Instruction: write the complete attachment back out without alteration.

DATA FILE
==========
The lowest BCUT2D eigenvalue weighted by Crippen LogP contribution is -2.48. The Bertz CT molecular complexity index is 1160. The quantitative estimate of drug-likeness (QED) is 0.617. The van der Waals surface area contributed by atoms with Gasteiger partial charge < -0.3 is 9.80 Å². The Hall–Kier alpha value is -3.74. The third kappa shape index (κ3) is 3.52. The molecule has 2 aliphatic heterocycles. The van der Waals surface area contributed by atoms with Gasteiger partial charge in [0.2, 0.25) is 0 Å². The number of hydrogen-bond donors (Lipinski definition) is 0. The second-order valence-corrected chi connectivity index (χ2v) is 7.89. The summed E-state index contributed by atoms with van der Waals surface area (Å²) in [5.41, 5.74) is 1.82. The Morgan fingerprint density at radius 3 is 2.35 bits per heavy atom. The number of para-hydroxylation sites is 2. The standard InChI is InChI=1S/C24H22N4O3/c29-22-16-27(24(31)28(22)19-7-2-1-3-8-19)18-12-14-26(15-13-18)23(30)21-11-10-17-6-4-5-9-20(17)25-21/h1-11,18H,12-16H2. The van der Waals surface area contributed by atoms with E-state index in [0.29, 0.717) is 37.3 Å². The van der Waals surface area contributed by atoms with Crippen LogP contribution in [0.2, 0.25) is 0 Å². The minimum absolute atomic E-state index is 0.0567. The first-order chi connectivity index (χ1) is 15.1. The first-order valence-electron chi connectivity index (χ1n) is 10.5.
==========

The lowest BCUT2D eigenvalue weighted by Crippen LogP contribution is -2.48. The Bertz CT molecular complexity index is 1160. The quantitative estimate of drug-likeness (QED) is 0.617. The van der Waals surface area contributed by atoms with Gasteiger partial charge < -0.3 is 9.80 Å². The Hall–Kier alpha value is -3.74. The third kappa shape index (κ3) is 3.52. The molecule has 2 aliphatic heterocycles. The van der Waals surface area contributed by atoms with Gasteiger partial charge in [0.2, 0.25) is 0 Å². The number of hydrogen-bond donors (Lipinski definition) is 0. The second-order valence-corrected chi connectivity index (χ2v) is 7.89. The summed E-state index contributed by atoms with van der Waals surface area (Å²) in [5.41, 5.74) is 1.82. The Morgan fingerprint density at radius 3 is 2.35 bits per heavy atom. The number of para-hydroxylation sites is 2. The standard InChI is InChI=1S/C24H22N4O3/c29-22-16-27(24(31)28(22)19-7-2-1-3-8-19)18-12-14-26(15-13-18)23(30)21-11-10-17-6-4-5-9-20(17)25-21/h1-11,18H,12-16H2. The van der Waals surface area contributed by atoms with E-state index in [0.29, 0.717) is 37.3 Å². The van der Waals surface area contributed by atoms with Crippen LogP contribution in [0.2, 0.25) is 0 Å². The minimum absolute atomic E-state index is 0.0567. The first-order chi connectivity index (χ1) is 15.1. The first-order valence-electron chi connectivity index (χ1n) is 10.5.